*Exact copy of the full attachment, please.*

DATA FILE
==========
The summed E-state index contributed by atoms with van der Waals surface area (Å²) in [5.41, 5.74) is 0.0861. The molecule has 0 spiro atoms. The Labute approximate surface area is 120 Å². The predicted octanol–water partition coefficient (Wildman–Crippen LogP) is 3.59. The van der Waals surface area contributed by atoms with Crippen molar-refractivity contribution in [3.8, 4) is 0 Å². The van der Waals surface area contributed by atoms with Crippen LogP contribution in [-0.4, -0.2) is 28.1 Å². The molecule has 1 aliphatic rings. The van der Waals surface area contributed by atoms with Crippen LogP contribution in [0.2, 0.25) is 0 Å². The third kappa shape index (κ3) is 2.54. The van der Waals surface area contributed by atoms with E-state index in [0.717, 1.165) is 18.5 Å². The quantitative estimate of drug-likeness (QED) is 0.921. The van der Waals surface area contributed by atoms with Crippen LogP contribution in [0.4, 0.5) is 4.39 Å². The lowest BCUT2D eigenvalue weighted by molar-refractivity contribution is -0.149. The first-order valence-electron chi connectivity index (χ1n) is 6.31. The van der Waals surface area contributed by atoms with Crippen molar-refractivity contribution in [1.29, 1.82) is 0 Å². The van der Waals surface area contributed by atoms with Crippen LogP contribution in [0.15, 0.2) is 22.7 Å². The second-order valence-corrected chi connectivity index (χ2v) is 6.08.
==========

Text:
The summed E-state index contributed by atoms with van der Waals surface area (Å²) in [5.41, 5.74) is 0.0861. The molecule has 0 spiro atoms. The Labute approximate surface area is 120 Å². The predicted octanol–water partition coefficient (Wildman–Crippen LogP) is 3.59. The van der Waals surface area contributed by atoms with Crippen molar-refractivity contribution in [3.8, 4) is 0 Å². The van der Waals surface area contributed by atoms with Crippen LogP contribution in [-0.4, -0.2) is 28.1 Å². The molecule has 1 aliphatic rings. The van der Waals surface area contributed by atoms with Crippen LogP contribution in [0.2, 0.25) is 0 Å². The third kappa shape index (κ3) is 2.54. The van der Waals surface area contributed by atoms with E-state index in [0.717, 1.165) is 18.5 Å². The quantitative estimate of drug-likeness (QED) is 0.921. The van der Waals surface area contributed by atoms with Crippen LogP contribution in [0.4, 0.5) is 4.39 Å². The lowest BCUT2D eigenvalue weighted by molar-refractivity contribution is -0.149. The first-order valence-electron chi connectivity index (χ1n) is 6.31. The van der Waals surface area contributed by atoms with Crippen molar-refractivity contribution in [1.29, 1.82) is 0 Å². The van der Waals surface area contributed by atoms with Crippen LogP contribution in [0.15, 0.2) is 22.7 Å². The second-order valence-corrected chi connectivity index (χ2v) is 6.08.